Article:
For what was probably one
of the first major model aircraft contests following the end of World War II,
the New York Daily
Mirror's "Model Flying and Air Fair" drew a thousand contestants and a quarter
of a million spectators to it
Grumman Airport*, Long Island, venue. That gives you a good idea of how popular
not just full-scale, but model airplanes were in the era. People were still fascinated
with the concept of human flight, and the vast majority of people worldwide had
never flown on an airplane of any sort. Note in the aerial view photo of the airport
the huge number of cars - it's so obvious that it's easy to miss. Note Lew Andrews, who later went on to manufacture
model airplanes under the name of AAMCo, was the
Plymouth International Stunt Champion. One thing that occurred
to me when examining the model photos is how the basic form of the control line
speed model has not changed much over the decades.
* Here is the
Archive.org page capture in case the original is lost.
World's Largest Model Meet
New York Mirror's Model Flying and Air Fair
draws 250,000 spectators, 1,000 contestants to Grumman Airport, L. I.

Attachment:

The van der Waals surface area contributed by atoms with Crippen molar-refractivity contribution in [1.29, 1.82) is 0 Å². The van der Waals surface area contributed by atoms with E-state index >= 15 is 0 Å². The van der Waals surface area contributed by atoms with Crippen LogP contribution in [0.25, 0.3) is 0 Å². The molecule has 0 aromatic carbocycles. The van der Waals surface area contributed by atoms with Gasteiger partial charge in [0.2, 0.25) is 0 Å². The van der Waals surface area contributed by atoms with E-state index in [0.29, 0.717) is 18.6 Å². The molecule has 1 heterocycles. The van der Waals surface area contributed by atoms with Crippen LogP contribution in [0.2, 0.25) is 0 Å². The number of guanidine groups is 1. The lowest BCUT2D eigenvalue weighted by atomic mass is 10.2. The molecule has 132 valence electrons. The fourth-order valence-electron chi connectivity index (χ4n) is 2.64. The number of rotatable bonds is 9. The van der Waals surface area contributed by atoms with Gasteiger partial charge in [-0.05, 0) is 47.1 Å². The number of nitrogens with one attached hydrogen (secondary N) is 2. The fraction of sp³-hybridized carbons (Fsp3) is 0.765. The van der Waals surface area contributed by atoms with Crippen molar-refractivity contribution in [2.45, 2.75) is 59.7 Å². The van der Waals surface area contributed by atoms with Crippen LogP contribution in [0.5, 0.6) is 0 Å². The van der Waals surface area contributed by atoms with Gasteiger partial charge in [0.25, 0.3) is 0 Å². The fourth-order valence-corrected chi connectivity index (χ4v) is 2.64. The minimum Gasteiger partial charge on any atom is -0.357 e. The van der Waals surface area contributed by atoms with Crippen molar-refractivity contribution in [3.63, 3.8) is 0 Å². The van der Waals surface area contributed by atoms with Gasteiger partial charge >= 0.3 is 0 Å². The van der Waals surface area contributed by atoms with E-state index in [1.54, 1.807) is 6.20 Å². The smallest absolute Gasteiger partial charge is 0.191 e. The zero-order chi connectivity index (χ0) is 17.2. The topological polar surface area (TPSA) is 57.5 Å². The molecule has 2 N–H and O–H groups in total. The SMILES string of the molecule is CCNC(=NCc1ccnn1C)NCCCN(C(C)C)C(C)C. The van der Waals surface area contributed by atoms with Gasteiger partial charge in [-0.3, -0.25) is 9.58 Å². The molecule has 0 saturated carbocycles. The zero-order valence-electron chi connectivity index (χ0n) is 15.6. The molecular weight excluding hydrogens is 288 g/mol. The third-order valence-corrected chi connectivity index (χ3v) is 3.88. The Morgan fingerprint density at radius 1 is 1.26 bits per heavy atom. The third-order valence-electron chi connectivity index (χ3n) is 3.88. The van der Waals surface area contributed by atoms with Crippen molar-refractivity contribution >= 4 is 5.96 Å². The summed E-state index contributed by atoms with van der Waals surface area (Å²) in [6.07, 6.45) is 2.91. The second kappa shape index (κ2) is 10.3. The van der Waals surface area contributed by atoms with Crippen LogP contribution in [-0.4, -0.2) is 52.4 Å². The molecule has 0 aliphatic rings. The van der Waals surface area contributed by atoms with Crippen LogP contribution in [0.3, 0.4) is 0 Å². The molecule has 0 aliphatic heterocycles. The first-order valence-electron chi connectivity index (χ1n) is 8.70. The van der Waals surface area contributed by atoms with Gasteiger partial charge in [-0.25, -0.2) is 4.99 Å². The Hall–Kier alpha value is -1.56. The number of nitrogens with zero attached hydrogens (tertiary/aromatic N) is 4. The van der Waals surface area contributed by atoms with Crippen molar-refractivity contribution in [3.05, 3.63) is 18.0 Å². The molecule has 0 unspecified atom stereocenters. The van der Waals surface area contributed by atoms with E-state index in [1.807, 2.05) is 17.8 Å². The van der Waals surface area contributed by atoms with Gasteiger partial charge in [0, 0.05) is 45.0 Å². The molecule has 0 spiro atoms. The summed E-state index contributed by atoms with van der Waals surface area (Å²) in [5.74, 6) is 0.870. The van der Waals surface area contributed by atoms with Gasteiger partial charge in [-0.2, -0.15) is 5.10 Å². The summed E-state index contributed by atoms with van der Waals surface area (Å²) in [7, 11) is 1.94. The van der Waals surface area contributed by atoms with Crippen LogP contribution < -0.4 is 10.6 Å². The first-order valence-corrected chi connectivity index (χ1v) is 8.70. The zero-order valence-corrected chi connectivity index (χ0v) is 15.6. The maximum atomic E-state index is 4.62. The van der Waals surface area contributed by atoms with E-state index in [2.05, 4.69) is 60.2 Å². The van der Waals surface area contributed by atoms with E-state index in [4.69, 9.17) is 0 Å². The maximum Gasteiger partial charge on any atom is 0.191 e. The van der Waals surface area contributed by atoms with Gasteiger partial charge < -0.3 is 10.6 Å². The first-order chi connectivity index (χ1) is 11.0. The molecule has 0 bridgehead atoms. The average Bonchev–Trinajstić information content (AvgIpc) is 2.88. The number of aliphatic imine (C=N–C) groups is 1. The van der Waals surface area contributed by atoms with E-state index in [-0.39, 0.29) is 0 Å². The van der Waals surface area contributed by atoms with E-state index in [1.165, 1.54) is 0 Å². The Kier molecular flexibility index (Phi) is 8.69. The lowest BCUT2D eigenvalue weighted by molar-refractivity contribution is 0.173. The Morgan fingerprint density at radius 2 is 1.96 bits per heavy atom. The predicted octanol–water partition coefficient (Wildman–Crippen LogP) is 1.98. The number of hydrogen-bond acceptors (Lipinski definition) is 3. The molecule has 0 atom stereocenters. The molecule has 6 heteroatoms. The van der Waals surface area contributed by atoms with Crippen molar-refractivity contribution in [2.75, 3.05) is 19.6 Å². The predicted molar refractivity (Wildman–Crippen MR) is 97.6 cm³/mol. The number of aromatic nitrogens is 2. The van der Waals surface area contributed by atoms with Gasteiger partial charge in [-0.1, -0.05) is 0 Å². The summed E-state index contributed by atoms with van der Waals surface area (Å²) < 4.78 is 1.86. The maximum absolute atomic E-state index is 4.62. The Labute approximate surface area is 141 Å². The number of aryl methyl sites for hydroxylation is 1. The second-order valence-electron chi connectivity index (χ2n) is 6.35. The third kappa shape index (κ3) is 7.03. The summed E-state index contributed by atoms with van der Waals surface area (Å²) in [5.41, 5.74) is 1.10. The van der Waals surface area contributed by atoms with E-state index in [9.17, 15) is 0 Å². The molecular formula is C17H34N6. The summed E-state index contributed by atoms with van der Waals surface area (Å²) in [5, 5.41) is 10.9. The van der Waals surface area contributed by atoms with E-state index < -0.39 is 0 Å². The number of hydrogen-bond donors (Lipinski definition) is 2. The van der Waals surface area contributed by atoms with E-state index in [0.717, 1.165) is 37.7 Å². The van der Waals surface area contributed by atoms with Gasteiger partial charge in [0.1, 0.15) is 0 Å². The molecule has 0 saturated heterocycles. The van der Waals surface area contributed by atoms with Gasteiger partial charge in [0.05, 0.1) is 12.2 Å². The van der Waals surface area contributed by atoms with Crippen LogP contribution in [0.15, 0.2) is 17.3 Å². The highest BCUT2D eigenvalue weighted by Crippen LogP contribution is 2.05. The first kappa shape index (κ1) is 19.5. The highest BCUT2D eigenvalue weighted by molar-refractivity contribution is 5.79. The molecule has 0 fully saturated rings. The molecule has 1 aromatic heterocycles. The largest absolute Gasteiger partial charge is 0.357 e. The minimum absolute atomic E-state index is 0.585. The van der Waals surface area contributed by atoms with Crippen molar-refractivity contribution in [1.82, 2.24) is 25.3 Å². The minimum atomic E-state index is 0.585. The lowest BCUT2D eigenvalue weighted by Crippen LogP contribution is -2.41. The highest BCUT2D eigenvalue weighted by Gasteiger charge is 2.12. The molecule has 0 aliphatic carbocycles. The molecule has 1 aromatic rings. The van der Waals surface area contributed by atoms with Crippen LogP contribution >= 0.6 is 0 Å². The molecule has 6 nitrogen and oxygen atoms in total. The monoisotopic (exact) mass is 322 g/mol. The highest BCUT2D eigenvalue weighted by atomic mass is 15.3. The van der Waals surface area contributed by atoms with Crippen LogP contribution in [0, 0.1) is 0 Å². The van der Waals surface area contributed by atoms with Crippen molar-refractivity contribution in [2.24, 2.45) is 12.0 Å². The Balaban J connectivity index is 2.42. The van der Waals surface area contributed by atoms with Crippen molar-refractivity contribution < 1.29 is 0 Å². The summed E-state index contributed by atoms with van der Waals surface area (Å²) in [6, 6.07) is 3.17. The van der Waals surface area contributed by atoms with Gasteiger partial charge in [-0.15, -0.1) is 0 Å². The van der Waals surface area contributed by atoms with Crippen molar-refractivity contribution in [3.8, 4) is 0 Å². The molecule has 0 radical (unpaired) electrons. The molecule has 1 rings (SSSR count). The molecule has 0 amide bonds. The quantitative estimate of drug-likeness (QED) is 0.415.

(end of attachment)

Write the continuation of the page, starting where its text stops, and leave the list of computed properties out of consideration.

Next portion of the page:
Portion of Grumman airport showing 12 U-control circles, cleared
free-flight area (bottom) and small portion of thousands of autos.
Plymouth International stunt champ Lew Andrews of Boston, Mass.,
flew his new design. Wing has 660 sq. in. area, weighs 2 lb., 7 oz.
O & R 60 powered Taylorcraft was radio-control entry by Joe
Picarole, Morristown, N. J. Fran McElwee won event with his Radart model.
Aubrey, Pearson, Schenectady, N. Y., (center) receives Air Trails
trophy from Seldin Converse, Grumman chief pilot, for 1st in D f.f.
McCoy 29 powered asymmetrical speed job entered by J. Warren
Kohler. Speed events were timed by electronic-operated pylons.
Harold Reinhardt, 16, Elizabeth, N. J., trimmed all the boys
in stunt, received raft of prizes including Grumman aluminum canoe.
Posted March 5, 2022